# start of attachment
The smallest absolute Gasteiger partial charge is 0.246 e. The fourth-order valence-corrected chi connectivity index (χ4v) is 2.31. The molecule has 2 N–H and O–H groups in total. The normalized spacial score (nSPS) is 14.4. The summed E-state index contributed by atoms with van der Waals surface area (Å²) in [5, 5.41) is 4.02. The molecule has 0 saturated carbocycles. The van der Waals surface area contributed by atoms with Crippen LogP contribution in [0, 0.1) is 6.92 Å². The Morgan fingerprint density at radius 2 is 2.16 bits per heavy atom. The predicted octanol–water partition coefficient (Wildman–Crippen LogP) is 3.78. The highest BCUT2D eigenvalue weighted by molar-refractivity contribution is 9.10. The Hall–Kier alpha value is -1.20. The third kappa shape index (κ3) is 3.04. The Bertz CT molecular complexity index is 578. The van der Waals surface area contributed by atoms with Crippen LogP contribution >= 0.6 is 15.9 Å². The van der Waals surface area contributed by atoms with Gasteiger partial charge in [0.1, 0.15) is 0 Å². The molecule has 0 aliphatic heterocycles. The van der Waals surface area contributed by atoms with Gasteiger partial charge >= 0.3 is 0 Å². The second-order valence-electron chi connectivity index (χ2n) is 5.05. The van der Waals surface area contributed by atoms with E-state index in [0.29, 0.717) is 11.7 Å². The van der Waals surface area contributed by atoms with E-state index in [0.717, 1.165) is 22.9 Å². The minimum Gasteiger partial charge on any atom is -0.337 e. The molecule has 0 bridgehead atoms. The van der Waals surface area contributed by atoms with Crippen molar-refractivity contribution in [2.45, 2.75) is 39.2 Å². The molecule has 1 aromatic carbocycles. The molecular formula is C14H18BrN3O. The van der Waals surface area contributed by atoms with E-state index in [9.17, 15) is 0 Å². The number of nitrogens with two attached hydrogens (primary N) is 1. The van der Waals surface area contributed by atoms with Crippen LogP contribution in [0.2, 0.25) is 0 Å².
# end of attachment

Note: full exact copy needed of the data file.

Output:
The smallest absolute Gasteiger partial charge is 0.246 e. The fourth-order valence-corrected chi connectivity index (χ4v) is 2.31. The molecule has 2 N–H and O–H groups in total. The normalized spacial score (nSPS) is 14.4. The summed E-state index contributed by atoms with van der Waals surface area (Å²) in [5, 5.41) is 4.02. The molecule has 0 saturated carbocycles. The van der Waals surface area contributed by atoms with Crippen LogP contribution in [0, 0.1) is 6.92 Å². The Morgan fingerprint density at radius 2 is 2.16 bits per heavy atom. The predicted octanol–water partition coefficient (Wildman–Crippen LogP) is 3.78. The highest BCUT2D eigenvalue weighted by molar-refractivity contribution is 9.10. The Hall–Kier alpha value is -1.20. The third kappa shape index (κ3) is 3.04. The Bertz CT molecular complexity index is 578. The van der Waals surface area contributed by atoms with Crippen LogP contribution >= 0.6 is 15.9 Å². The van der Waals surface area contributed by atoms with Gasteiger partial charge in [0.1, 0.15) is 0 Å². The molecule has 0 aliphatic heterocycles. The van der Waals surface area contributed by atoms with Gasteiger partial charge >= 0.3 is 0 Å². The second-order valence-electron chi connectivity index (χ2n) is 5.05. The van der Waals surface area contributed by atoms with E-state index in [0.29, 0.717) is 11.7 Å². The van der Waals surface area contributed by atoms with E-state index in [0.717, 1.165) is 22.9 Å². The minimum Gasteiger partial charge on any atom is -0.337 e. The molecule has 0 bridgehead atoms. The van der Waals surface area contributed by atoms with Crippen molar-refractivity contribution in [2.45, 2.75) is 39.2 Å². The molecule has 1 aromatic carbocycles. The molecular formula is C14H18BrN3O. The van der Waals surface area contributed by atoms with E-state index in [9.17, 15) is 0 Å². The number of nitrogens with two attached hydrogens (primary N) is 1. The van der Waals surface area contributed by atoms with Crippen LogP contribution in [0.2, 0.25) is 0 Å².